The other day after an appointment took me to a part of town that I haven’t been to for quite a while, I decided to enjoy the sunny day and take a walk down to a park (which is south of Carlton Street and West of Sherbourne), called Allan Gardens.
This is an area that I know very well from the past, as I once lived down the street from the park for a summer between years at university and again for a year and a half after graduation. I also had a summer job for 6 summers, for part of high-school and throughout university, at a Home for The Aged in the area.
So even though I haven’t really been in the vicinity much since moving further west, it was all very familiar, as though I was remembering it from a slightly fuzzy dream.
Allen Gardens is one of the city’s oldest parks, the land having been donated to the city by a local politician named George Allan, back in 1858. It was given with the stipulation that it would be made into a garden that anyone could enjoy, and that going there would always be free of charge.
^ I found this old photo on the City of Toronto Website, taken in 1927, coincidentally from almost the same angle I took my picture. ^
The first of the 6 greenhouses that are now there, was the domed one charmingly called the Palm House. It was built 113 years ago in 1910, replacing the original pavilion that had burned down in 1902. The additional rooms, were added over the next few decades, with a more recent addition of one built in 1932 on the grounds of the University of Toronto and painstakingly moved to Allen Gardens in the early 2000s.
Today there are a total of 16,000 square feet inside the greenhouses, plus some large outside gardens. They are divided into various sections, that require their own unique growing conditions, such as Palms, Tropical Plants, Cacti and Orchids.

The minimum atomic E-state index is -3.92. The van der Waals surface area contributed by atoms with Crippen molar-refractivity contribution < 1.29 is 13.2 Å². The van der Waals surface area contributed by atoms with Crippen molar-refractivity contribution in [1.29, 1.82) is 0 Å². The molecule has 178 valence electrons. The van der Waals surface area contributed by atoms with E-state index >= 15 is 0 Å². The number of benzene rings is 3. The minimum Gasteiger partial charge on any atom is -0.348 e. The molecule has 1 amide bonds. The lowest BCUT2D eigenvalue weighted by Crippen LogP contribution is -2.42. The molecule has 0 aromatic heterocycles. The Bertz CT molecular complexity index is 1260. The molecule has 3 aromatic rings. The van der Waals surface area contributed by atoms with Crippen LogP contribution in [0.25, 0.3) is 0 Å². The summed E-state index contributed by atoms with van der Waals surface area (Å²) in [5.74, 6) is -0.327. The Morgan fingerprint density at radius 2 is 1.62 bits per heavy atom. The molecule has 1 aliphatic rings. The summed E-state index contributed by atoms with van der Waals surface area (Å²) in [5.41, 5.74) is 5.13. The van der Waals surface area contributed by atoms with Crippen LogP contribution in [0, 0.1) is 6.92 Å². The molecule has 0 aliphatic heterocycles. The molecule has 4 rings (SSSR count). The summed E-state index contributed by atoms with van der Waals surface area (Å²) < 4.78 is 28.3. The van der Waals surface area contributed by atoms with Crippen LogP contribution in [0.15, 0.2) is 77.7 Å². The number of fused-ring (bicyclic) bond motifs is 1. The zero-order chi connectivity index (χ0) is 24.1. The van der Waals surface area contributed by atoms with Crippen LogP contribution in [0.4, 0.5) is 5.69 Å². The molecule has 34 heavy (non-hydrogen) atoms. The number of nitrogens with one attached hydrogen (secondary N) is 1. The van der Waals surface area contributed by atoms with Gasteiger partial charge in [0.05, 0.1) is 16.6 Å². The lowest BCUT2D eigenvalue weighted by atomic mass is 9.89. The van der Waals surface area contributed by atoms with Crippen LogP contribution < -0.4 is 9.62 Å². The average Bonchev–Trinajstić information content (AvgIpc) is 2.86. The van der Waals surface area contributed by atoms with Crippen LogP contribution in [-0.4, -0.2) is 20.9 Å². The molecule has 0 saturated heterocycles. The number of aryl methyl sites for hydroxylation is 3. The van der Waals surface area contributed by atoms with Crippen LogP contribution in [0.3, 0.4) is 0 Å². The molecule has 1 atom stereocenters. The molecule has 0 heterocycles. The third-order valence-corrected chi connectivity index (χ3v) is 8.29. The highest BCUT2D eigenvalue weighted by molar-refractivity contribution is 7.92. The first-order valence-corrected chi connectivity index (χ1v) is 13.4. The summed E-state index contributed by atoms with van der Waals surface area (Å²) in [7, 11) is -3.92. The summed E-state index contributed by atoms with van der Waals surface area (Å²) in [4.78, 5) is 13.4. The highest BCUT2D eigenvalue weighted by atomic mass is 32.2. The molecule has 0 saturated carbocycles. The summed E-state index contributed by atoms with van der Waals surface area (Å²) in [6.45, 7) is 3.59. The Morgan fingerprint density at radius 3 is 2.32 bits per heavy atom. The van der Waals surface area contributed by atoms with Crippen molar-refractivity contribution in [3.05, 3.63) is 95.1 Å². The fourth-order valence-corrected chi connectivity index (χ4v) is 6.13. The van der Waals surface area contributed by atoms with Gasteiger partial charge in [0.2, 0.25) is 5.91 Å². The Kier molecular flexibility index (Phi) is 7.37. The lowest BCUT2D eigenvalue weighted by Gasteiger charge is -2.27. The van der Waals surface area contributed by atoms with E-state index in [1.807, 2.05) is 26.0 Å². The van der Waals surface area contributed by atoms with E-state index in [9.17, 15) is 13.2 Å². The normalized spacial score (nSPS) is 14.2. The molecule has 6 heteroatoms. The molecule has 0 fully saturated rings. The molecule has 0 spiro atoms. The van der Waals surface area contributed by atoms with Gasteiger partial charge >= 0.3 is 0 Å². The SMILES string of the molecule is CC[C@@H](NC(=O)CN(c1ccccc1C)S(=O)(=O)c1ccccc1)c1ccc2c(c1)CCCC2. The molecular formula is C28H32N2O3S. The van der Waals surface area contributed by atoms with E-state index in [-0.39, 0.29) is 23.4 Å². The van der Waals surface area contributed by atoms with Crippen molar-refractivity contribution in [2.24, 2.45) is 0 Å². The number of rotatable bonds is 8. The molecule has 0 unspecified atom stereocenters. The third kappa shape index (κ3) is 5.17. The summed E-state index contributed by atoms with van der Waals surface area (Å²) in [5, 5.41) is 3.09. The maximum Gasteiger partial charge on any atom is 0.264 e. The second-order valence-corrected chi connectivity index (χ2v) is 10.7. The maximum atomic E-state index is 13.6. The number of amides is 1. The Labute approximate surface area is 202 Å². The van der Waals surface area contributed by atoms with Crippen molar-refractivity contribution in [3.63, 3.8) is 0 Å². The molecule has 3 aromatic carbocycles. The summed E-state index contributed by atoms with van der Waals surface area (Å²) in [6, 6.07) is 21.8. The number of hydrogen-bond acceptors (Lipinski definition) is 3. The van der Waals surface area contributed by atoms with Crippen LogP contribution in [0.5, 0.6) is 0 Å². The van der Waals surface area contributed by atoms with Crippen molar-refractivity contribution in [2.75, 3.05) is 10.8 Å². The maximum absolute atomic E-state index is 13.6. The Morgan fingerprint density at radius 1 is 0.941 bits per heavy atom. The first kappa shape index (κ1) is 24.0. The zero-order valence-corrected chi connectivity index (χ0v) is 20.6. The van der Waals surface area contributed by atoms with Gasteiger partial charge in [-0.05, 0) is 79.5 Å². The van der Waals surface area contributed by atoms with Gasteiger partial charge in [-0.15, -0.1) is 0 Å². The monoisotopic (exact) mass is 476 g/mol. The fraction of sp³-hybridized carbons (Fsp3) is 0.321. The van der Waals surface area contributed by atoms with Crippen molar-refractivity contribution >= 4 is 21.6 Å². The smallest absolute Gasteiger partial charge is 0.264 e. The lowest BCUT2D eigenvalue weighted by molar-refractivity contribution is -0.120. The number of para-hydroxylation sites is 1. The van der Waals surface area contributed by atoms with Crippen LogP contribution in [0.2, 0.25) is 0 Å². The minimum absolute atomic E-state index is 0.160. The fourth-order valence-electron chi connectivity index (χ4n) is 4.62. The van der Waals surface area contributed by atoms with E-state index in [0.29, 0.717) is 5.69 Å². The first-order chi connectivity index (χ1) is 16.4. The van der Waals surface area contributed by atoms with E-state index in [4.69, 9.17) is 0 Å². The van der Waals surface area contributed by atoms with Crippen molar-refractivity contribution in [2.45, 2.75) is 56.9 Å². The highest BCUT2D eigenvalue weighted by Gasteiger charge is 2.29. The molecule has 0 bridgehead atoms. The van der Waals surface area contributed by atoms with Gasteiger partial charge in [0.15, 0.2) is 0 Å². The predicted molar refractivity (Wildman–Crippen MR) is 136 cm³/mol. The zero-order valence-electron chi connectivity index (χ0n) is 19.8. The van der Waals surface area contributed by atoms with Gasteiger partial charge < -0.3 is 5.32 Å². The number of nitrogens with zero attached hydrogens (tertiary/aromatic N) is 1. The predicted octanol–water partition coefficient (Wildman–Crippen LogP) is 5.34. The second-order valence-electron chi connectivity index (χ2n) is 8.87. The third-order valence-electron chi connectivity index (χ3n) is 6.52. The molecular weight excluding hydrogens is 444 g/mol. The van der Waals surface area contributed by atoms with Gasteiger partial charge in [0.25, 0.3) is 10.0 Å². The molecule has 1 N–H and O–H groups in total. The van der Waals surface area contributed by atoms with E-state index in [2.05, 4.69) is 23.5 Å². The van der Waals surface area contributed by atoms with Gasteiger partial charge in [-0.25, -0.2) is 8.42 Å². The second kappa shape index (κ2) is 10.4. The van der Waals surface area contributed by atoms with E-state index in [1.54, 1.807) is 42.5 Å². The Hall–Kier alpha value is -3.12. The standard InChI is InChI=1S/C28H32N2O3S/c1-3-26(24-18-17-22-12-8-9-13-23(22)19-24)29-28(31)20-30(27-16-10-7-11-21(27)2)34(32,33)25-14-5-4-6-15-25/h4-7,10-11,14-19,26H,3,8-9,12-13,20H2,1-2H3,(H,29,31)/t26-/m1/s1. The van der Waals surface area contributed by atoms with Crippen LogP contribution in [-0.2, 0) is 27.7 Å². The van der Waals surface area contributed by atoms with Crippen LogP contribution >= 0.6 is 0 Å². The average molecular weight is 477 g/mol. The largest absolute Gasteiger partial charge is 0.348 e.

There is also a beautiful gold fish pond and another where some turtles live.
If you’re interested in reading more about Allan Gardens, there is a website here.
In my younger years when I walked through the park and past the gorgeous looking greenhouses, I didn’t know that they were a public place. The greenhouse never seemed to be open when I went by since it was always going to and from work, so before 8:30 am and after 5:00. But I did get to peek through the windows and enjoy the outdoor plants and the beauty of the mysterious quiet building.
So on this particular day recently, I really did not expect to be able to go inside and was pleasantly surprised to find a door open, which I could quietly slip through. The sensation was quite stunning, as though I had just found a portal taking me to a peaceful and enchanted place. I half expected to see a faery flitting about or a gnome hanging her tiny laundry on a clothesline made of twigs and vine.
I walked from room to room, along the little paths and hallways, taking in plants and flowers which were so different that they seemed to be from a different world altogether. Who would have thought that I would find a Banana Plant sprouting fruit in Canada?
And into the cactus garden …
^ First time using the self-timer on my little ‘out-and-about’ camera ^
To simply say it was beautiful feels like an understatement.
Aside from a couple of gardeners I spotted working quietly here and there, and a few other wanderers, I was alone with all this beauty. I lost track of time and can’t tell you how long I was there.
A look at their site when I got home got me very excited to go back. In the winter you can go through in candlelight.
Thank you for taking a look.